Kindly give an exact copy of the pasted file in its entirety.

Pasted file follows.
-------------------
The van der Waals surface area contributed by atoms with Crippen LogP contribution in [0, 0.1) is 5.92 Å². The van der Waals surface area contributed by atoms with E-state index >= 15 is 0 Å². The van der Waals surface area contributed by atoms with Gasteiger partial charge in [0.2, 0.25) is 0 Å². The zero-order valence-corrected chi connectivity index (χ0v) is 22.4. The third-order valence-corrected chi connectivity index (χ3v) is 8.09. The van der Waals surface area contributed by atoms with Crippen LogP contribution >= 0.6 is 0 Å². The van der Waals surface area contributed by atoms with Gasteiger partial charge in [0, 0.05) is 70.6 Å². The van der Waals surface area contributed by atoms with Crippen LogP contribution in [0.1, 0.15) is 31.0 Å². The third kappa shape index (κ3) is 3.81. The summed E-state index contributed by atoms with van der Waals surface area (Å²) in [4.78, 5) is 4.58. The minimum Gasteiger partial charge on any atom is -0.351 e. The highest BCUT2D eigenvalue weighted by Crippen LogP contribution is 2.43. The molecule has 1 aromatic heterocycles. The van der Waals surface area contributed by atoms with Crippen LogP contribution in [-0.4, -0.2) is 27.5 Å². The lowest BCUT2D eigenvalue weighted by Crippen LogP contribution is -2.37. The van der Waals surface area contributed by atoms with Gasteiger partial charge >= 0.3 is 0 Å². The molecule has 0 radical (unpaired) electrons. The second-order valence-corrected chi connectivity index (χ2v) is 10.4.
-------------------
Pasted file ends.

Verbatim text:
The van der Waals surface area contributed by atoms with Crippen LogP contribution in [0, 0.1) is 5.92 Å². The van der Waals surface area contributed by atoms with E-state index >= 15 is 0 Å². The van der Waals surface area contributed by atoms with Gasteiger partial charge in [0.2, 0.25) is 0 Å². The zero-order valence-corrected chi connectivity index (χ0v) is 22.4. The third-order valence-corrected chi connectivity index (χ3v) is 8.09. The van der Waals surface area contributed by atoms with Crippen LogP contribution >= 0.6 is 0 Å². The van der Waals surface area contributed by atoms with Gasteiger partial charge in [0, 0.05) is 70.6 Å². The van der Waals surface area contributed by atoms with Crippen LogP contribution in [0.1, 0.15) is 31.0 Å². The third kappa shape index (κ3) is 3.81. The summed E-state index contributed by atoms with van der Waals surface area (Å²) in [4.78, 5) is 4.58. The minimum Gasteiger partial charge on any atom is -0.351 e. The highest BCUT2D eigenvalue weighted by Crippen LogP contribution is 2.43. The molecule has 1 aromatic heterocycles. The van der Waals surface area contributed by atoms with Crippen LogP contribution in [-0.4, -0.2) is 27.5 Å². The lowest BCUT2D eigenvalue weighted by Crippen LogP contribution is -2.37. The van der Waals surface area contributed by atoms with Gasteiger partial charge >= 0.3 is 0 Å². The molecule has 0 radical (unpaired) electrons. The second-order valence-corrected chi connectivity index (χ2v) is 10.4.